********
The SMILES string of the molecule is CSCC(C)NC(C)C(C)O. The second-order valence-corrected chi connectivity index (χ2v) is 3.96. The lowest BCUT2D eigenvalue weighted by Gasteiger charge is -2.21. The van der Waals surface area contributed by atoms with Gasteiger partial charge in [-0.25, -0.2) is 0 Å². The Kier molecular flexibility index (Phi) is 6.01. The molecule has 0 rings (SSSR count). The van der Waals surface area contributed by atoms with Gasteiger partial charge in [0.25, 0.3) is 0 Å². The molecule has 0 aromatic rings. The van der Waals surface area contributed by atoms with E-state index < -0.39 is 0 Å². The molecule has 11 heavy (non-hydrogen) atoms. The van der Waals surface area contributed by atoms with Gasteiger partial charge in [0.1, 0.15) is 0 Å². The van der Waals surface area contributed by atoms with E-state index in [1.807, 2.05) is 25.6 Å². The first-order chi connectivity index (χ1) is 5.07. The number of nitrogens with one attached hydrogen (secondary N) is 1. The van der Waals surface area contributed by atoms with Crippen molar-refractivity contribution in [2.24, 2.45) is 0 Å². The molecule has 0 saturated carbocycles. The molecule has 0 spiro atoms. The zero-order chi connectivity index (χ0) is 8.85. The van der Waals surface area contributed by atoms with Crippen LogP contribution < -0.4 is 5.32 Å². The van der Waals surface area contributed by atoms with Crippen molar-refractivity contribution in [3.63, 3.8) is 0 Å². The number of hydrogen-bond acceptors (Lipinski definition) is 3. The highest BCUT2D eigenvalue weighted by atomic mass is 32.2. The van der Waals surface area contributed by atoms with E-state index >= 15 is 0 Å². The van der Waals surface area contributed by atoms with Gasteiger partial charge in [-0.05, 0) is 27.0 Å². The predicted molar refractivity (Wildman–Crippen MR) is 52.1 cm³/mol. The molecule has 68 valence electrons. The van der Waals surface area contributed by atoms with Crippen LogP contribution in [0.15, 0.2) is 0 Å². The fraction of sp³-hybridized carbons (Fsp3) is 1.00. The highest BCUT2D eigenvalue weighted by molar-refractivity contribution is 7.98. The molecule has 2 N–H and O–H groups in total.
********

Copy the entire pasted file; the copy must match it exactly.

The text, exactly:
The SMILES string of the molecule is CSCC(C)NC(C)C(C)O. The second-order valence-corrected chi connectivity index (χ2v) is 3.96. The lowest BCUT2D eigenvalue weighted by Gasteiger charge is -2.21. The van der Waals surface area contributed by atoms with Gasteiger partial charge in [-0.25, -0.2) is 0 Å². The Kier molecular flexibility index (Phi) is 6.01. The molecule has 0 rings (SSSR count). The van der Waals surface area contributed by atoms with Gasteiger partial charge in [0.25, 0.3) is 0 Å². The molecule has 0 aromatic rings. The van der Waals surface area contributed by atoms with E-state index < -0.39 is 0 Å². The molecule has 11 heavy (non-hydrogen) atoms. The van der Waals surface area contributed by atoms with Gasteiger partial charge in [0.1, 0.15) is 0 Å². The van der Waals surface area contributed by atoms with E-state index in [1.807, 2.05) is 25.6 Å². The first-order chi connectivity index (χ1) is 5.07. The number of nitrogens with one attached hydrogen (secondary N) is 1. The van der Waals surface area contributed by atoms with Crippen molar-refractivity contribution in [2.24, 2.45) is 0 Å². The molecule has 0 saturated carbocycles. The molecule has 0 spiro atoms. The zero-order chi connectivity index (χ0) is 8.85. The van der Waals surface area contributed by atoms with Crippen LogP contribution < -0.4 is 5.32 Å². The van der Waals surface area contributed by atoms with Crippen molar-refractivity contribution in [3.63, 3.8) is 0 Å². The number of hydrogen-bond acceptors (Lipinski definition) is 3. The highest BCUT2D eigenvalue weighted by atomic mass is 32.2. The van der Waals surface area contributed by atoms with E-state index >= 15 is 0 Å². The van der Waals surface area contributed by atoms with Gasteiger partial charge in [-0.05, 0) is 27.0 Å². The predicted molar refractivity (Wildman–Crippen MR) is 52.1 cm³/mol. The molecule has 68 valence electrons. The van der Waals surface area contributed by atoms with Crippen LogP contribution in [0.15, 0.2) is 0 Å². The fraction of sp³-hybridized carbons (Fsp3) is 1.00. The highest BCUT2D eigenvalue weighted by molar-refractivity contribution is 7.98. The molecule has 2 N–H and O–H groups in total.